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I just found out about process substitution using >() and am super excited about it, however when I tried it, it doesn't always work. e.g.

This works:

cat /usr/share/dict/words |tee >(tail -1) > /dev/null

And this gives a broken pipe error:

cat /usr/share/dict/words |tee >(head -1) > /dev/null
tee: /dev/fd/63: Broken pipe

Any idea why? Thanks!

Update: This is on RHEL 4 and RHEL 6.2

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FWIW, both of these worked for me without error (tested OS X and a Fedora-like Linux distro). –  danfuzz Apr 1 '13 at 18:19
Try passing -i to tee: cat /usr/share/dict/words | tee -i >(tail -1) >/dev/null –  jedwards Apr 1 '13 at 18:32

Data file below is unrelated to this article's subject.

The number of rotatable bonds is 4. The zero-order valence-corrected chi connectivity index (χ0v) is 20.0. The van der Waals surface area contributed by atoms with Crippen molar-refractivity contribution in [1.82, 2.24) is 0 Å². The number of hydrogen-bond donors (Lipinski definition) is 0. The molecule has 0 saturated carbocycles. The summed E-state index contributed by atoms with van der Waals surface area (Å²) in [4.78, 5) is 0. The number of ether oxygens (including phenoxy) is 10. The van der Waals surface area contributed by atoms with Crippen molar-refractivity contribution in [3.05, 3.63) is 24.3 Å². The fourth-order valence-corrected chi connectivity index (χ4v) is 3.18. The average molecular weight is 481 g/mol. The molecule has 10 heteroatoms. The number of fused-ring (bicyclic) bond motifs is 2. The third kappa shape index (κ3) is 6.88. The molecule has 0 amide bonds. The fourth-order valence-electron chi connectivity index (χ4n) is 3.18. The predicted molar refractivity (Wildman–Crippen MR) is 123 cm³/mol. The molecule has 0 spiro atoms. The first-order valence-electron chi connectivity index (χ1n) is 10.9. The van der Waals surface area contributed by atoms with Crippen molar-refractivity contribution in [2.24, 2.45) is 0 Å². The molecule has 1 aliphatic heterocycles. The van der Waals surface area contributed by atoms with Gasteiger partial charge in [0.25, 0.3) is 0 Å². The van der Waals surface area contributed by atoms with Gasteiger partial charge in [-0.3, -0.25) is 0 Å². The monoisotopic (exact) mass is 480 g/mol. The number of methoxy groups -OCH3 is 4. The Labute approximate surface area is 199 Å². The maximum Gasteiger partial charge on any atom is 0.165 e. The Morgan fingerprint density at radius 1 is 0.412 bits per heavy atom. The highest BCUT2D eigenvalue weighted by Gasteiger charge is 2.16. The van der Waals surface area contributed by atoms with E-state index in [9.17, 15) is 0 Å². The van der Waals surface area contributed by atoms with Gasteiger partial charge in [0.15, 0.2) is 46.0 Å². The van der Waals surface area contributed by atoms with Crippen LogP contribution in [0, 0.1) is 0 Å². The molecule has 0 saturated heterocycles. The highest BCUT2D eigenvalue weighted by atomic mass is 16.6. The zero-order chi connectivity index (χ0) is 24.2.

Same with -i: cat /usr/share/dict/words |tee -i >(head -1) > /dev/null 1080 tee: /dev/fd/63: Broken pipe –  naumcho Apr 1 '13 at 18:56
on my OS X the SIGPIPE error does occur for the 'head' command. Possibly head closes the file before tee has finished writing to /dev/null. But that does not explain why tail does not produce an error. –  suspectus Apr 1 '13 at 20:24
@user779 That makes sense, but I still think the issue is the early exit of head - or more generally, in fact, if any of the output process pipelines exit without consuming the entire input, it will cause a write error in tee. You might try with >(head -1; dd of=/dev/null) instead, to consume the rest of the input after head exits. –  twalberg Apr 1 '13 at 23:08

1 Answer 1

up vote 1 down vote accepted

here's an explanation of why you get the error with head but not with tail:

head -1 only has to read one line of its input. then it will exit and the tee continues feeding its output into...

tail -1 on the other hand has to read the complete input in order to complete its job, so it will never terminate the pipe before tee is finished.

you can safely ignore the broken pipe message and many programs stopped reporting such errors. on my machine I don't see it.

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